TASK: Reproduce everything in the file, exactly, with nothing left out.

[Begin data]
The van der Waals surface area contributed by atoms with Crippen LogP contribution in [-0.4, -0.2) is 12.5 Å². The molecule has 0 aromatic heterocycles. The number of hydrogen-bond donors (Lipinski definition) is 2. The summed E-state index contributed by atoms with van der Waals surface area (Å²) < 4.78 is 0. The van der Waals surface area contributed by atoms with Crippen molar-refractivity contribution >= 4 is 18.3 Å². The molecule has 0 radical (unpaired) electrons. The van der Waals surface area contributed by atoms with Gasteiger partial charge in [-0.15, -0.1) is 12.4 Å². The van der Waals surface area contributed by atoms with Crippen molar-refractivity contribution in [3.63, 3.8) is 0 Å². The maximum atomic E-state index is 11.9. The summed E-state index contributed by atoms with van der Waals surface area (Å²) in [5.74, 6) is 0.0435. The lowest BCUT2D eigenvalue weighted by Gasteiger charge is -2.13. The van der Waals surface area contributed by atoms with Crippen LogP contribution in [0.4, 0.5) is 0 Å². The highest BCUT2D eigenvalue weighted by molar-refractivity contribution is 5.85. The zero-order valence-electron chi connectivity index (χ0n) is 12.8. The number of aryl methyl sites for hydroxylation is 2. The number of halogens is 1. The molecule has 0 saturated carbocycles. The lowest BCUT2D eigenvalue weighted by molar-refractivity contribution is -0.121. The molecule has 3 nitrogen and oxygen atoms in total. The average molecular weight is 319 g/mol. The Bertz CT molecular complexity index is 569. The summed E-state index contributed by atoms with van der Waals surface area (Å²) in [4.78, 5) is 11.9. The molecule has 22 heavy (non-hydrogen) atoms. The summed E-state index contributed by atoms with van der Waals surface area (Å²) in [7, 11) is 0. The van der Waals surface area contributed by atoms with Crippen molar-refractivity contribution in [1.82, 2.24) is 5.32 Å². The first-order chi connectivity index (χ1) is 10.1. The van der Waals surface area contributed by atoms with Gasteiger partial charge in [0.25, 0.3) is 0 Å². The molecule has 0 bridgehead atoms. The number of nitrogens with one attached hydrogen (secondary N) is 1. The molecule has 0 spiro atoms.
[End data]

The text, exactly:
The van der Waals surface area contributed by atoms with Crippen LogP contribution in [-0.4, -0.2) is 12.5 Å². The molecule has 0 aromatic heterocycles. The number of hydrogen-bond donors (Lipinski definition) is 2. The summed E-state index contributed by atoms with van der Waals surface area (Å²) < 4.78 is 0. The van der Waals surface area contributed by atoms with Crippen molar-refractivity contribution >= 4 is 18.3 Å². The molecule has 0 radical (unpaired) electrons. The van der Waals surface area contributed by atoms with Gasteiger partial charge in [-0.15, -0.1) is 12.4 Å². The van der Waals surface area contributed by atoms with Crippen molar-refractivity contribution in [3.63, 3.8) is 0 Å². The maximum atomic E-state index is 11.9. The summed E-state index contributed by atoms with van der Waals surface area (Å²) in [5.74, 6) is 0.0435. The lowest BCUT2D eigenvalue weighted by Gasteiger charge is -2.13. The van der Waals surface area contributed by atoms with Crippen LogP contribution in [0.4, 0.5) is 0 Å². The highest BCUT2D eigenvalue weighted by molar-refractivity contribution is 5.85. The zero-order valence-electron chi connectivity index (χ0n) is 12.8. The number of aryl methyl sites for hydroxylation is 2. The number of halogens is 1. The molecule has 0 saturated carbocycles. The lowest BCUT2D eigenvalue weighted by molar-refractivity contribution is -0.121. The molecule has 3 nitrogen and oxygen atoms in total. The average molecular weight is 319 g/mol. The Bertz CT molecular complexity index is 569. The summed E-state index contributed by atoms with van der Waals surface area (Å²) in [4.78, 5) is 11.9. The molecule has 22 heavy (non-hydrogen) atoms. The summed E-state index contributed by atoms with van der Waals surface area (Å²) in [7, 11) is 0. The van der Waals surface area contributed by atoms with Crippen molar-refractivity contribution in [1.82, 2.24) is 5.32 Å². The first-order chi connectivity index (χ1) is 10.1. The van der Waals surface area contributed by atoms with Gasteiger partial charge in [0.25, 0.3) is 0 Å². The molecule has 0 bridgehead atoms. The number of nitrogens with one attached hydrogen (secondary N) is 1. The molecule has 0 spiro atoms.